Guidelines for loving someone with diabetes


This may be the most important information that you read before Thanksgiving and the other upcoming holidays. Reprint it and share it with other loved ones.

During the holiday season loving someone with diabetes can be as challenging as having the disease itself. The first step toward helping a person with diabetes is acknowledging that managing diabetes is not easy. It can be complicated, difficult and tricky.

Recognizing and even complimenting the efforts to change a lifestyle in order to stabilize blood glucose is often enough to ease the stress of this disease. By the way, blood sugar and blood glucose are different terms for the same thing.

When loving someone with diabetes do not become the Diabetes Police, especially at the holiday dinner table with other loved ones present. No one wants someone constantly looking over their shoulder. It is hard enough living with this disease; don’t embarrass them and make your loved one feel like they are breaking the law too. Be kind.

It is vital to educate yourself as much as possible. Controlling blood glucose involves more than avoiding desserts and monitoring blood sugars. The more you know and understand diabetes the more help you will be when they need it the most. Share your credible knowledge, inaccurate information and myths make this disease harder to handle.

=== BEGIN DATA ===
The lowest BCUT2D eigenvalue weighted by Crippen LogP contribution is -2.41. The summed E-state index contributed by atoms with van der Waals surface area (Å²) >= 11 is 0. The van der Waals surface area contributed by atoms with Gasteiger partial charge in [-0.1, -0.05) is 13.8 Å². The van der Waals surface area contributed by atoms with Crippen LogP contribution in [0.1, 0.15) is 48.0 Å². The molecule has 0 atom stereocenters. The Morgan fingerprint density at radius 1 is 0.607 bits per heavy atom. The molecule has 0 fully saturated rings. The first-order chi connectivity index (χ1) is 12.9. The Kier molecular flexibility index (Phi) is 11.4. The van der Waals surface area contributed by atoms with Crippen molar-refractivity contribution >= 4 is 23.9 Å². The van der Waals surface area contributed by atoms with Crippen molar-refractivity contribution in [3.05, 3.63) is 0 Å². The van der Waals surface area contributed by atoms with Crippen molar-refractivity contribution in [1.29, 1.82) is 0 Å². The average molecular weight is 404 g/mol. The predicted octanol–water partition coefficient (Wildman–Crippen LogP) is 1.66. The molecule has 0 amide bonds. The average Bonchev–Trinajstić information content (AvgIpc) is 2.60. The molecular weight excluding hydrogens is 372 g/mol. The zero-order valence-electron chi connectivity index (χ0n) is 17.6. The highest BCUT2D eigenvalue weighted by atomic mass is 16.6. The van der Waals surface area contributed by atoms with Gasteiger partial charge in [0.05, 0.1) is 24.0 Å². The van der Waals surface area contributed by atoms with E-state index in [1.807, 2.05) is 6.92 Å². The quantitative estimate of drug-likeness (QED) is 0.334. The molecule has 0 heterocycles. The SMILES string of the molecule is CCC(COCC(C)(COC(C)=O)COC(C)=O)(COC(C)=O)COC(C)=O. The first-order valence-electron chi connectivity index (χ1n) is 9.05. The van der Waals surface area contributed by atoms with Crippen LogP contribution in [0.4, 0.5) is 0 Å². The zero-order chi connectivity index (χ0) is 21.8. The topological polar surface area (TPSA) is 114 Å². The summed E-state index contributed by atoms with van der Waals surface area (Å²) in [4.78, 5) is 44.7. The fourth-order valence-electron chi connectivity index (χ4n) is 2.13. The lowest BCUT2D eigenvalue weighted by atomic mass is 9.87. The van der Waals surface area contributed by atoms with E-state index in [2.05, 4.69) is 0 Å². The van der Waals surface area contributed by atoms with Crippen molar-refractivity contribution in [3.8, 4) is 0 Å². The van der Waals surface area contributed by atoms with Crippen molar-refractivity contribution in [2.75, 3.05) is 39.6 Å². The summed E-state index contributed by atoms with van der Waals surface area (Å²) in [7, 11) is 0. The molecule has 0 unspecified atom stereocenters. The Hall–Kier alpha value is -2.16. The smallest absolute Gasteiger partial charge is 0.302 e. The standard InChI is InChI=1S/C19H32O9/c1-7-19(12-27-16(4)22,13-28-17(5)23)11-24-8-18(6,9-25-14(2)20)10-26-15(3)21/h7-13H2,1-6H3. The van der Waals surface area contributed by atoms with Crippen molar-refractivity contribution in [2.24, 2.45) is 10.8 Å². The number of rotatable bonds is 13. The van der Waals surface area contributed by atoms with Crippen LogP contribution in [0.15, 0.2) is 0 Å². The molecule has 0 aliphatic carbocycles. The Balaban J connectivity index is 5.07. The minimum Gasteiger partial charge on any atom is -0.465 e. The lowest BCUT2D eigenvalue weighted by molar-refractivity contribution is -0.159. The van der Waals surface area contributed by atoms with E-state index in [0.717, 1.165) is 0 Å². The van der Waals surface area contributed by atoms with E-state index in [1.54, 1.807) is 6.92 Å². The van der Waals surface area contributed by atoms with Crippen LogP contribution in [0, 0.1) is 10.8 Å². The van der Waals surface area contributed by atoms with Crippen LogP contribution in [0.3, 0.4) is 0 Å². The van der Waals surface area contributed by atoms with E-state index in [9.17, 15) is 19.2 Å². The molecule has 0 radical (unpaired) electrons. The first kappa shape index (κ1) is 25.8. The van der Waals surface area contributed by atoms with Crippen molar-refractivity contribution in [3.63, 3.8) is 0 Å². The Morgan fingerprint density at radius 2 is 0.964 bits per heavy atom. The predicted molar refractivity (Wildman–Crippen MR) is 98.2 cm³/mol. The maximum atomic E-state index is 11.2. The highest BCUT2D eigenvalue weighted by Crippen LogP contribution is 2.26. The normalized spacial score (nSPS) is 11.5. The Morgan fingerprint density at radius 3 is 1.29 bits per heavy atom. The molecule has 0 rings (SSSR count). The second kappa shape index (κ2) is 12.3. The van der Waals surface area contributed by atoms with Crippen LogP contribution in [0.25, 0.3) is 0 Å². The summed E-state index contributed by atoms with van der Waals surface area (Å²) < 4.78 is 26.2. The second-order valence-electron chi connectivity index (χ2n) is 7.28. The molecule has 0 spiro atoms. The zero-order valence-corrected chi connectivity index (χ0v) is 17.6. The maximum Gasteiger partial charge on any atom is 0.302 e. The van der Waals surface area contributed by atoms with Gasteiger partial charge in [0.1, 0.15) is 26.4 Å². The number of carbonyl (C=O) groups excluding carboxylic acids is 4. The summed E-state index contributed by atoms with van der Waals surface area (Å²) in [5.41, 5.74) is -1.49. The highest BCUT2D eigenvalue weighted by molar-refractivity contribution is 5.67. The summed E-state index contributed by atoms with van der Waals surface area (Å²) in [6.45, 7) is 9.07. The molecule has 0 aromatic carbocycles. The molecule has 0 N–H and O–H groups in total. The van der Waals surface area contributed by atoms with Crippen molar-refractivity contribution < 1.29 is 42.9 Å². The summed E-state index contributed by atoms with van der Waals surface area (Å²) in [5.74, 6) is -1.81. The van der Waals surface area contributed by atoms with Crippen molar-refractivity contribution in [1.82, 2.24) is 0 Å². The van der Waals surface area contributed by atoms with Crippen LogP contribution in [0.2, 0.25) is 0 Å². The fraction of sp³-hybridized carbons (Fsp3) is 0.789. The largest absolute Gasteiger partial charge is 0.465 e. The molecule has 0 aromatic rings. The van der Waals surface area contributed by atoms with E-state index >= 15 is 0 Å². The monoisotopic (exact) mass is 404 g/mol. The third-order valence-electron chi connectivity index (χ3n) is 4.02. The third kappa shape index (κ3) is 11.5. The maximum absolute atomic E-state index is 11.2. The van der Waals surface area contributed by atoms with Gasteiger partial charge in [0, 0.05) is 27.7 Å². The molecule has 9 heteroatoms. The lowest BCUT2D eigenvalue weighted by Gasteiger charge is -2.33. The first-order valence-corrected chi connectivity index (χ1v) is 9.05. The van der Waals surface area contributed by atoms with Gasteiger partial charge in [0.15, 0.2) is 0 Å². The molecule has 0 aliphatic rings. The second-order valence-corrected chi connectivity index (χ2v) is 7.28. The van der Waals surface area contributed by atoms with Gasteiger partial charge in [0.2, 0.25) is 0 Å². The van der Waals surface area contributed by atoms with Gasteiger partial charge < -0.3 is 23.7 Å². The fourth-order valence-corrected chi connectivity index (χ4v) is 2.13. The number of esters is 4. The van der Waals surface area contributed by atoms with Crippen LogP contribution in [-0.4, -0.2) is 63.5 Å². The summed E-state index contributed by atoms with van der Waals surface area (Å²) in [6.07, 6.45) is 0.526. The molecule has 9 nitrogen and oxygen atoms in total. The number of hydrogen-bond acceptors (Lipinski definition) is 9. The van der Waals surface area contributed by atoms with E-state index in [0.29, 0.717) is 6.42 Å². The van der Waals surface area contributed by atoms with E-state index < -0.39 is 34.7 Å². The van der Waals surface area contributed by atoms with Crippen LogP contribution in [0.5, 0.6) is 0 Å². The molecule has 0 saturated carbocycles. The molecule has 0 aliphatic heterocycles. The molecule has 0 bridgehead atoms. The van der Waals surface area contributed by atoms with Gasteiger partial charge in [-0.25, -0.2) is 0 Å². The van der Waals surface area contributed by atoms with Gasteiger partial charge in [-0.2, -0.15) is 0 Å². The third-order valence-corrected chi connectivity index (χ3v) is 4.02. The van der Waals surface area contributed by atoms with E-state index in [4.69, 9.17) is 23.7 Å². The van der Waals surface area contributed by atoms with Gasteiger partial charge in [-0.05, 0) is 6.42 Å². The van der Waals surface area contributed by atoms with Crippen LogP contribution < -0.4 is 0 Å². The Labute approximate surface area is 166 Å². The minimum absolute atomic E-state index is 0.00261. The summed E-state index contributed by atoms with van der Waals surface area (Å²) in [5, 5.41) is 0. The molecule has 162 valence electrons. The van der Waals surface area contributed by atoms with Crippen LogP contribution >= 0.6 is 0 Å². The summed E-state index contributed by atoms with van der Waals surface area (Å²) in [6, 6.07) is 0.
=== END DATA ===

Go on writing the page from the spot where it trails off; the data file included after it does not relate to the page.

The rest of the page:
Listen to your loved one. At times someone with a chronic disease just needs a safe place to pour out their fears and feelings. You can serve an enormous purpose by just listening. And don’t stare at them when they perform self-testing or injecting medication. Staring is rude. Give them space without something else to worry about.

Let your loved one make their own choices unless they ask for help. If they eat something that you know may spike their blood sugars, give them the freedom to suffer the consequences. Respect their decision if they say, “No, I’ve had enough.”

Do not compare their self-care with others. Every body deals with diabetes differently. Keep the horror stories to yourself. This is not a “one size fits all” disease.

Ask your loved one how you can help and support them. Family members and friends assume that they know how to help but to be the most supportive they should always ask first. Perhaps all that is needed is a short reminder or to be left alone. An evil eye or violent head shake is not appreciated, especially in a crowd.

How a person thinks they should help their loved one can be entirely different from how their loved one really wants and needs then to help. Discuss and plan a subtle signal if necessary.

Please do not judge. Shame is not going to steer anyone toward self-care without resentment and ultimate failure. Diabetes is not an easy disease to manage. If you are not part of the solution; then you are part of the problem and problems increase stress and stress causes even more uncontrolled blood sugars. Don’t let diabetes steal happiness.


Bobbie Randall

Contributing columnist

Bobbie Randall is a registered, licensed dietitian, certified diabetes educator in Wooster, Ohio. Contact her at [email protected].

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